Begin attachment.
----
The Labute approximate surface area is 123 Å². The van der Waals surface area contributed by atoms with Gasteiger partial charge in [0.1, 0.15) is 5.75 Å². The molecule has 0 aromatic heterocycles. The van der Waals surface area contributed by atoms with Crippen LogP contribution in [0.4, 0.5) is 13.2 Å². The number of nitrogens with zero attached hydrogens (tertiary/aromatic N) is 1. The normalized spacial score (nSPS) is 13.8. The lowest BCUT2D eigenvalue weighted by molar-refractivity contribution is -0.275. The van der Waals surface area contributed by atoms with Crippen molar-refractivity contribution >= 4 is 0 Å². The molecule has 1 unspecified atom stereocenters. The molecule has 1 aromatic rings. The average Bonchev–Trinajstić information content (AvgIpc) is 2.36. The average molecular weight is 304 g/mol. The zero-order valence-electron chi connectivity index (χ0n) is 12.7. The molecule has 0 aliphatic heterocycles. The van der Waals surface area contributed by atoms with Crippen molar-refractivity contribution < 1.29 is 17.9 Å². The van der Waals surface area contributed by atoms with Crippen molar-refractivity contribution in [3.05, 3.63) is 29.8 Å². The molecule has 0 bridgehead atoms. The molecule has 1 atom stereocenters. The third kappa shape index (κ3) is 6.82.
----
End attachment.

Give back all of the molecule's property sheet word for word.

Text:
The Labute approximate surface area is 123 Å². The van der Waals surface area contributed by atoms with Gasteiger partial charge in [0.1, 0.15) is 5.75 Å². The molecule has 0 aromatic heterocycles. The van der Waals surface area contributed by atoms with Crippen LogP contribution in [0.4, 0.5) is 13.2 Å². The number of nitrogens with zero attached hydrogens (tertiary/aromatic N) is 1. The normalized spacial score (nSPS) is 13.8. The lowest BCUT2D eigenvalue weighted by molar-refractivity contribution is -0.275. The van der Waals surface area contributed by atoms with Crippen molar-refractivity contribution >= 4 is 0 Å². The molecule has 1 unspecified atom stereocenters. The molecule has 1 aromatic rings. The average Bonchev–Trinajstić information content (AvgIpc) is 2.36. The average molecular weight is 304 g/mol. The zero-order valence-electron chi connectivity index (χ0n) is 12.7. The molecule has 0 aliphatic heterocycles. The van der Waals surface area contributed by atoms with Crippen molar-refractivity contribution < 1.29 is 17.9 Å². The van der Waals surface area contributed by atoms with Crippen molar-refractivity contribution in [3.05, 3.63) is 29.8 Å². The molecule has 0 bridgehead atoms. The molecule has 1 atom stereocenters. The third kappa shape index (κ3) is 6.82.